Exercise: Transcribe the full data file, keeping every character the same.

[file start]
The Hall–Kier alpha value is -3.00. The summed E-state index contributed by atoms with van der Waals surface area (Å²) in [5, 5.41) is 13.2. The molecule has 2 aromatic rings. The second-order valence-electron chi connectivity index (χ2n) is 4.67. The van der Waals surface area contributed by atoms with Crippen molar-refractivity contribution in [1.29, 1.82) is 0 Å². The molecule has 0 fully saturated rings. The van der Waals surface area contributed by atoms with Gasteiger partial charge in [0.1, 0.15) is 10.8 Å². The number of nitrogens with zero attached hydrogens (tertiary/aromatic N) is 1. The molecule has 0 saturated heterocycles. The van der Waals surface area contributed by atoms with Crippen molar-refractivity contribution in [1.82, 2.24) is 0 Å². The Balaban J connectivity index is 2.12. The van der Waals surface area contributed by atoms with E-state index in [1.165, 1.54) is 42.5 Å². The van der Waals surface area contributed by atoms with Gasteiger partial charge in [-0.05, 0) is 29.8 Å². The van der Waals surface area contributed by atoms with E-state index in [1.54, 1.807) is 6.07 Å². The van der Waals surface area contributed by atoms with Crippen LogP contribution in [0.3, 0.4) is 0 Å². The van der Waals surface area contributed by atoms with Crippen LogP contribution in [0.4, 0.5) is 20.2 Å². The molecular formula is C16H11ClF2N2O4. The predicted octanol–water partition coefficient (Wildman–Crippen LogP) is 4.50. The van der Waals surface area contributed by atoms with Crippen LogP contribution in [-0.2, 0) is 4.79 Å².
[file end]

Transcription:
The Hall–Kier alpha value is -3.00. The summed E-state index contributed by atoms with van der Waals surface area (Å²) in [5, 5.41) is 13.2. The molecule has 2 aromatic rings. The second-order valence-electron chi connectivity index (χ2n) is 4.67. The van der Waals surface area contributed by atoms with Crippen molar-refractivity contribution in [1.29, 1.82) is 0 Å². The molecule has 0 fully saturated rings. The van der Waals surface area contributed by atoms with Gasteiger partial charge in [0.1, 0.15) is 10.8 Å². The number of nitrogens with zero attached hydrogens (tertiary/aromatic N) is 1. The molecule has 0 saturated heterocycles. The van der Waals surface area contributed by atoms with Crippen molar-refractivity contribution in [1.82, 2.24) is 0 Å². The Balaban J connectivity index is 2.12. The van der Waals surface area contributed by atoms with E-state index in [1.165, 1.54) is 42.5 Å². The van der Waals surface area contributed by atoms with Gasteiger partial charge in [-0.05, 0) is 29.8 Å². The van der Waals surface area contributed by atoms with E-state index in [1.54, 1.807) is 6.07 Å². The van der Waals surface area contributed by atoms with Crippen LogP contribution in [0.3, 0.4) is 0 Å². The van der Waals surface area contributed by atoms with Crippen LogP contribution in [0.4, 0.5) is 20.2 Å². The molecular formula is C16H11ClF2N2O4. The predicted octanol–water partition coefficient (Wildman–Crippen LogP) is 4.50. The van der Waals surface area contributed by atoms with Crippen LogP contribution in [-0.2, 0) is 4.79 Å².